At 8:41 PM, Anonymous Kat said...

Anon;

The first time I went to confession at SAA's at the regularly scheduled time vs. having snagged FG previously for my big leap back (boy that was a long one) I sat there for a good 5 minutes or so figuring out what the little light above the door was for. Then it dawned on me it was the Sacrament version of "red light green light". I felt a little dumb for a while after that...

 
At 9:07 AM, Anonymous mindy said...

The actual confessional makes me nervous. The idea of walking into some little, enclosed space that was created solely for the confession of sins has been enough to make my heart rate increase. Then, in the confessional face-to-face? I've never done that- you'd have to be sitting really close to each other. I'd worry our knees would knock! I don't think I could get past the close proximately to even begin to think about what I'd be there to say. I get hung up on stupid stuff, and I'm glad for the screen.

 
At 10:47 AM, Anonymous Kat said...

Mindy;

I will let everyone crack up at this, I went behind the screen once with Fr. Mike just to see what the big deal was... The only diffrence really between the sides is that in the face to face side there is a chair and the top half (where the screen would be) is open. Another reason I go face to face, is the chair several years ago I broke my kneecap and kneeling full on like that for any length of time makes it almost impossible to move around afterwords.

 
At 11:54 AM, Anonymous mindy said...

Thanks for describing- I'd never really thought to ask anyone. I can be a little weird about being in close contact with someone (especially in a confined space), and throwing "sins" in the bucket along with my usual apprehensions- well, the word avoidance would be best applicable.

 
At 1:19 AM, Anonymous Anonymous said...

As Americans we are pretty goal oriented people and I think have a hard time admitting we "missed the mark" (as an aside..this is actually one of the translations of the word "sin.") I think that is the reason why many people leave the Church. We feel like failures when we cannot measure up to whate we see as impossible standards. So our solution is to change the standards -- change the requirements for being "perfect." So instead of being chaste so that we can truly love the other we decide that being pleasant while being unchaste is ok. Or being nice while we are unjust. Or being nice to some people in some circles of our life is ok.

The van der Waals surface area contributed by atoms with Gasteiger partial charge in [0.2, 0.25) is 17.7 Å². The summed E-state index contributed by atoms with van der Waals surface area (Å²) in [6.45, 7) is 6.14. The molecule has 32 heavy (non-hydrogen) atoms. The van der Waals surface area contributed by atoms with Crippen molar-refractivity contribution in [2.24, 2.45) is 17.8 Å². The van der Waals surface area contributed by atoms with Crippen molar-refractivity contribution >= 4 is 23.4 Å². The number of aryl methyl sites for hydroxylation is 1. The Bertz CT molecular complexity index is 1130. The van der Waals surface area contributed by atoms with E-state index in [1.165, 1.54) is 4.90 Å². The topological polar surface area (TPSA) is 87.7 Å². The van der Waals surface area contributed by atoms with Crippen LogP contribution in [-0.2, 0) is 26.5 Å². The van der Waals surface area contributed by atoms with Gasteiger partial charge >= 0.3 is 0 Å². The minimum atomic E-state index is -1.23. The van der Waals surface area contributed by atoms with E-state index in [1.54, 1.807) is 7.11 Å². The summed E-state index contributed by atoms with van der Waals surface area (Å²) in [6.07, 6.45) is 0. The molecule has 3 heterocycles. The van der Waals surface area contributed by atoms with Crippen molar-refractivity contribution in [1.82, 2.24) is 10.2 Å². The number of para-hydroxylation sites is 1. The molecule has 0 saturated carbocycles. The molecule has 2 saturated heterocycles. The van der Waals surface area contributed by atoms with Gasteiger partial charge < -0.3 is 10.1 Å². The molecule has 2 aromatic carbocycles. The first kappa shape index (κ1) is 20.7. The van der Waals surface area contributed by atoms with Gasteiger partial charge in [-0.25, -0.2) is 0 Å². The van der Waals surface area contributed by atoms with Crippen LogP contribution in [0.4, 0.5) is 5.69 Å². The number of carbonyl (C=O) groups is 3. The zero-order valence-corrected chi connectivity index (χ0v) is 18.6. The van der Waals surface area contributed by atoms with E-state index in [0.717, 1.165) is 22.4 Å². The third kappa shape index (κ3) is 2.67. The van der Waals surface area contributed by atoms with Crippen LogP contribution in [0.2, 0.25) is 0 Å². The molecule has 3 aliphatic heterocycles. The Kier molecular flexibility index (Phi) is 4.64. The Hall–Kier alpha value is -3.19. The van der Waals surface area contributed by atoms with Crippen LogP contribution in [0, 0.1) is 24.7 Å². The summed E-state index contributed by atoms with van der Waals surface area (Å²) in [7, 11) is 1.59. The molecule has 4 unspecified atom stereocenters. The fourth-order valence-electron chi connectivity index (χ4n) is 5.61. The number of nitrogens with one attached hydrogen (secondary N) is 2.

A lot of confession anxiety can go away if we remember that what we are really "confessing" is that Jesus is who he said he was. He WILL forgive our sins. All we have to do is get to the absolution and realize that we can be perfected even though we are not now perfect. We can do this if an only if we let Jesus do it to us. He will give us the heart to love God and others with His Love and thus avoid sinning or missing the mark by hurting others and ourselves instead of loving God enought to do his will.

One of the psalms begs the Lord to teach us to delight in his commands. If we delight in his commands then we have learned to delight in Love -- true deep and divine love -- love that comes Jesus himself. When we live in that love we see the demand to be prefect not as a failure but as an opportunity - -an opportunity to grow in love and love as Jesus loved.

 
At 7:55 AM, Anonymous Anonymous said...

In recent years, I seems it's become more usual for parishioners to leave the church because they don't like the behavior of their pastor, or they felt more welcomed at another parish or, even find more of a sense of community outside the Catholic Church. That is really a shame, for most of us learn through our parish to teach as Jesus did. In that, we build our community of faith around that message and by reaching out to those in need. If we parish hop or avoid certain sacraments or people, how can any foundation really be built? I think it’s especially important to reach out to those who have been absent in their faith (our priests do this ALL the time- even with those of us who may not see that our actions are not reflecting our faith), for you never know what kind gesture just might be the one to bring them home again. That is one of the most important way we live Jesus’ message.